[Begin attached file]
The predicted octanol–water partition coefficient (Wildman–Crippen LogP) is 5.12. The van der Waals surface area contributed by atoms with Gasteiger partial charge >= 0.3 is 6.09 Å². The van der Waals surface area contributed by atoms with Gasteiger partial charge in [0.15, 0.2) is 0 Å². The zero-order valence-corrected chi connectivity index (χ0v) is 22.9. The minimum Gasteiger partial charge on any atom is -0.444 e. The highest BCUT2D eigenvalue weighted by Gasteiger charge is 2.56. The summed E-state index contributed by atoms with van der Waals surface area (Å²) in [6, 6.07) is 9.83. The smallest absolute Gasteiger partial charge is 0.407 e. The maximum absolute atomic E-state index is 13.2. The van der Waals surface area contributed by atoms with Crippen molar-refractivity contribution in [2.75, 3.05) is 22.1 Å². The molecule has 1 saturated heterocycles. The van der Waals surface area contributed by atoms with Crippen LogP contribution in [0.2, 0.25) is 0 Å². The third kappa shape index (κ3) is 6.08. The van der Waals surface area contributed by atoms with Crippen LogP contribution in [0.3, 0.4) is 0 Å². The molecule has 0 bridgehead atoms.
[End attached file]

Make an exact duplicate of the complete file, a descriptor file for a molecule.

The predicted octanol–water partition coefficient (Wildman–Crippen LogP) is 5.12. The van der Waals surface area contributed by atoms with Gasteiger partial charge >= 0.3 is 6.09 Å². The van der Waals surface area contributed by atoms with Gasteiger partial charge in [0.15, 0.2) is 0 Å². The zero-order valence-corrected chi connectivity index (χ0v) is 22.9. The minimum Gasteiger partial charge on any atom is -0.444 e. The highest BCUT2D eigenvalue weighted by Gasteiger charge is 2.56. The summed E-state index contributed by atoms with van der Waals surface area (Å²) in [6, 6.07) is 9.83. The smallest absolute Gasteiger partial charge is 0.407 e. The maximum absolute atomic E-state index is 13.2. The van der Waals surface area contributed by atoms with Crippen molar-refractivity contribution in [2.75, 3.05) is 22.1 Å². The molecule has 1 saturated heterocycles. The van der Waals surface area contributed by atoms with Crippen LogP contribution in [0.2, 0.25) is 0 Å². The third kappa shape index (κ3) is 6.08. The van der Waals surface area contributed by atoms with Crippen LogP contribution in [0.3, 0.4) is 0 Å². The molecule has 0 bridgehead atoms.